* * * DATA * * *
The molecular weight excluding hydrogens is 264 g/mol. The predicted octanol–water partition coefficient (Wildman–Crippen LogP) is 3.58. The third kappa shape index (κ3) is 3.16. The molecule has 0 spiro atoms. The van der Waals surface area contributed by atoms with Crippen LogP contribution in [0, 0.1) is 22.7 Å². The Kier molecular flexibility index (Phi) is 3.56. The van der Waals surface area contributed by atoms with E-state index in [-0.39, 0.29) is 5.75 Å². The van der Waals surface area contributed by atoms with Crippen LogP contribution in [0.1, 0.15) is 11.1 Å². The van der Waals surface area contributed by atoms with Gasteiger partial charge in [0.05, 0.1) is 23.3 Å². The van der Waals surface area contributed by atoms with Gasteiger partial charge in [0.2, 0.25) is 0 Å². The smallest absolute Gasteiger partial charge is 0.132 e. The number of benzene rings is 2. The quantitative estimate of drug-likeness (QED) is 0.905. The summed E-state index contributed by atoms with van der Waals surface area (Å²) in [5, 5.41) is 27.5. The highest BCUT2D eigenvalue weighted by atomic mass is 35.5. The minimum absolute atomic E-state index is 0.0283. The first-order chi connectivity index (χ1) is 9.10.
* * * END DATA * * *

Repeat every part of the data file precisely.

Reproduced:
The molecular weight excluding hydrogens is 264 g/mol. The predicted octanol–water partition coefficient (Wildman–Crippen LogP) is 3.58. The third kappa shape index (κ3) is 3.16. The molecule has 0 spiro atoms. The van der Waals surface area contributed by atoms with Crippen LogP contribution in [0, 0.1) is 22.7 Å². The Kier molecular flexibility index (Phi) is 3.56. The van der Waals surface area contributed by atoms with E-state index in [-0.39, 0.29) is 5.75 Å². The van der Waals surface area contributed by atoms with Crippen LogP contribution in [0.1, 0.15) is 11.1 Å². The van der Waals surface area contributed by atoms with Gasteiger partial charge in [0.05, 0.1) is 23.3 Å². The van der Waals surface area contributed by atoms with Gasteiger partial charge in [0.2, 0.25) is 0 Å². The smallest absolute Gasteiger partial charge is 0.132 e. The number of benzene rings is 2. The quantitative estimate of drug-likeness (QED) is 0.905. The summed E-state index contributed by atoms with van der Waals surface area (Å²) in [5, 5.41) is 27.5. The highest BCUT2D eigenvalue weighted by atomic mass is 35.5. The minimum absolute atomic E-state index is 0.0283. The first-order chi connectivity index (χ1) is 9.10.